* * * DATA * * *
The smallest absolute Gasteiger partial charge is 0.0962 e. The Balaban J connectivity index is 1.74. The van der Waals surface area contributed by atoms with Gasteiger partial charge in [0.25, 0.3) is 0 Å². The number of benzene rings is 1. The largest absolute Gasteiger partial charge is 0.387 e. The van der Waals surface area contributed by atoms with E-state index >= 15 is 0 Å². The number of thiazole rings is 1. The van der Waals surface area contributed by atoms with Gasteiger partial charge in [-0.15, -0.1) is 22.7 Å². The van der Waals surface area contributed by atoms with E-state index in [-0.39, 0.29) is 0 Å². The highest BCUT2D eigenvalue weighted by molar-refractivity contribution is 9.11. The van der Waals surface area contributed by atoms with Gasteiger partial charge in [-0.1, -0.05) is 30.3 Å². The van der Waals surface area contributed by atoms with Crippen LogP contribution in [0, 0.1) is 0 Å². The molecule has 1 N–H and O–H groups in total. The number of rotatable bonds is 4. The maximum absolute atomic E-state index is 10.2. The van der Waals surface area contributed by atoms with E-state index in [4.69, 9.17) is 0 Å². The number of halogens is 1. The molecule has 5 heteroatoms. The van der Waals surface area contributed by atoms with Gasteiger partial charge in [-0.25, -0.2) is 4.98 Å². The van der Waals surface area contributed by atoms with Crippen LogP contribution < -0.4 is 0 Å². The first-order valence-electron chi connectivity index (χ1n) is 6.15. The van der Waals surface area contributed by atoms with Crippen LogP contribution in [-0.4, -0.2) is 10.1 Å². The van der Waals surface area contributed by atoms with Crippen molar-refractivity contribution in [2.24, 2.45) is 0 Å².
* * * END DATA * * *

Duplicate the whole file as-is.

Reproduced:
The smallest absolute Gasteiger partial charge is 0.0962 e. The Balaban J connectivity index is 1.74. The van der Waals surface area contributed by atoms with Gasteiger partial charge in [0.25, 0.3) is 0 Å². The number of benzene rings is 1. The largest absolute Gasteiger partial charge is 0.387 e. The van der Waals surface area contributed by atoms with E-state index >= 15 is 0 Å². The number of thiazole rings is 1. The van der Waals surface area contributed by atoms with Gasteiger partial charge in [-0.15, -0.1) is 22.7 Å². The van der Waals surface area contributed by atoms with E-state index in [-0.39, 0.29) is 0 Å². The highest BCUT2D eigenvalue weighted by molar-refractivity contribution is 9.11. The van der Waals surface area contributed by atoms with Gasteiger partial charge in [-0.1, -0.05) is 30.3 Å². The van der Waals surface area contributed by atoms with Crippen LogP contribution in [0, 0.1) is 0 Å². The molecule has 1 N–H and O–H groups in total. The number of rotatable bonds is 4. The maximum absolute atomic E-state index is 10.2. The van der Waals surface area contributed by atoms with E-state index in [4.69, 9.17) is 0 Å². The number of halogens is 1. The molecule has 5 heteroatoms. The van der Waals surface area contributed by atoms with Gasteiger partial charge in [-0.25, -0.2) is 4.98 Å². The van der Waals surface area contributed by atoms with Crippen LogP contribution < -0.4 is 0 Å². The first-order valence-electron chi connectivity index (χ1n) is 6.15. The van der Waals surface area contributed by atoms with Crippen LogP contribution in [-0.4, -0.2) is 10.1 Å². The van der Waals surface area contributed by atoms with Crippen molar-refractivity contribution in [2.24, 2.45) is 0 Å².